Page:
Turn on the condenser water, Make sure the stopcock on the receiver™ is CLOSED, Turn the hotplate on FULL HIGH and let it rip!

As the water heats up and starts to boil, you'll see steam starting to finally come out the top as the bionass flask heats up. This takes about half an hour. Eventually you'll finally see that first drip make it's way down the condenser and into the receiver™. Then you'll see a layer of oil starting to form... there it is!! You will likely find that with many plants, the bulk of the oil comes off in the first 10-20 minutes, and the remainder takes 2-4 hours.

As the process continues, the oil layer will grow, and when it's all done, you simply turn everything off and let it cool down, remove the receiver™, carefully drain off all the water you can by slowly opening the stopcock, and when the water's gone and the oil layer has just barely hit the bottom, quickly close the stopcock.

I then like to clamp the receiver™ to the support rod and let it hang there for 10 minutes or so, to allow any oil stuck on the sides to make it's way down and join the big puddle. Then finally, open the stopcock and drain the oil into a vial.

I usually just swirl a lot of soapy water around in the parts, and use a bristle brush to clean everything. It's all pyrex, so it can also be put in a dishwasher. It's a good idea to first wipe as much of the joint grease out as you can with a paper towel or kleenex. Otherwise just treat it as any other glass item and wash it as you will. BE CAREFUL to not clunk the glass against the sink... those plastic liners are nice for safety... most glassware is broken during cleaning!! If the flasks bump into a hard object like a tile counter or porclean sink, they may develop little tiny "star" cracks. These are dangerous- they can be repaired, but if left un-noticed, they can easily cause a flask to crack or break apart at the most inconvenient time, like when it's full of boiling water...BE CAREFUL WITH THE GLASSWARE!!

I've found that using a chopstick or a pair of medical Forceps is helpful in getting plant matter and stems out of the biomass flask™. Shaking it in a plastic trashcan also works well to remove finer plant material.

Guk in the boiling flask that builds up from the mineral deposits of your tap water can quickly be removed with a swirl of muriatic acid (pool acid) or dilute hydrochloric acid. BE CAREFUL with these acids, they are dangerous.

OPTIONAL COMPONENTS can be purchased for the following operations:

If you wish to do a "Hydrodistillation" instead of a steam distillation (the biomass is simply stuck right in there with the boiling water instead of in a separate flask) use the long hydrodistillation adapter (availiable as an optional component) in place of the biomass flask™, and then set the still up the same as you would for steam distillation. An insulating jacket is supplied to cover the adapter so it allows the steam to go all the way up to the top without condensing. Mix your biomass in with the water in the boiling flask and proceed as normal.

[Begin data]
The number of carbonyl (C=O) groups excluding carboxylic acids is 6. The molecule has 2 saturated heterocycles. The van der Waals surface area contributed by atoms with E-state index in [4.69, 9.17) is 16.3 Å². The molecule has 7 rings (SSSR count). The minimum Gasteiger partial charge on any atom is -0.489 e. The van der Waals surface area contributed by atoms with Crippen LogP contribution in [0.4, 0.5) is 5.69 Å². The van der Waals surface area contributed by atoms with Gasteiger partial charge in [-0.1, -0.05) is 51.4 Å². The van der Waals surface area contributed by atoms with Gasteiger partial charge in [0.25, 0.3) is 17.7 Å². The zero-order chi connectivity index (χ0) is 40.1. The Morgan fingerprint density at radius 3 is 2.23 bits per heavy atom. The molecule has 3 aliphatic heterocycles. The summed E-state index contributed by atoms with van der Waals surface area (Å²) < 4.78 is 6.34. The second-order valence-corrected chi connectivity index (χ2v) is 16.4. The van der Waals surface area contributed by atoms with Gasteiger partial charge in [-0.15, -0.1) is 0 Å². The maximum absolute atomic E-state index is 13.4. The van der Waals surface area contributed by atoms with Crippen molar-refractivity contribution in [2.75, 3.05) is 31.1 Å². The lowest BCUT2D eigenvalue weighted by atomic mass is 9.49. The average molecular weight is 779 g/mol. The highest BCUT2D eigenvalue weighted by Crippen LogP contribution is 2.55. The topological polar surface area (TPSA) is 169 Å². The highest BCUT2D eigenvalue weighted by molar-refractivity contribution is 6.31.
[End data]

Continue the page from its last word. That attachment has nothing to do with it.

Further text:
More "Classic" distillations
require the use of a thermometer in the process, and a slightly different setup using additional optional components.

In this case, put the liquid to be distilled into the boiling flask, put the optional thermometer stillhead™ in the top of the boiling flask, and set the condenser up diagonally, with the optional drip tip dripping into the 500mL flask.

The bioamss flask, steam transfer tube, and receiver™ are not used in these distillations.

ALWAYS USE BOILING CHIPS... turn the heat on and as things get going, turn it down until the rate of drip out the condenser is about a drip or two per second. Watch the thermometer as the distillate starts coming over, you'll see the thermometer shoot up to it's published boiling temperature. As long as the temperature stays there, you're collecting what you want. When all of what you are collecting is gone from the boiling brew, the temperature will often take a dip, distillation will stop for a moment as the temperature of the boiling pot increases, and then it will all resume at a higher temperature. This signals that it's time to stop at this point, or you'll now be diluting your prized catch with stuff you don't want!

If you're not well versed in the art of distillation, I HIGHLY RECOMMEND THIS BOOK TO EVERYONE who is interested in venturing even the slighest amount beyond what's described in these is a book about basic chemistry laboratory practices and how not to blow yourself up in doing them. It's fun to read because the author is surprisingly funny as well as informative. You may not think you need to know anything about chemistry to distill essential oils and other things, but while this book is aimed at the college lab student, it's chock full of little tidbits that will help you understand what you are doing and how to do it safely. It's availiable from Clicking on the name of the book will take you to the appropriate Amazon webpage:

The Organic Chem Lab Survival Manual
By James W. Zubrick
$39.95...Click Here:

It's WELL worth every penny!!!

Last, in case you're interested in "boiling" and what it actually means, here's a little page of interesting info: Click Here: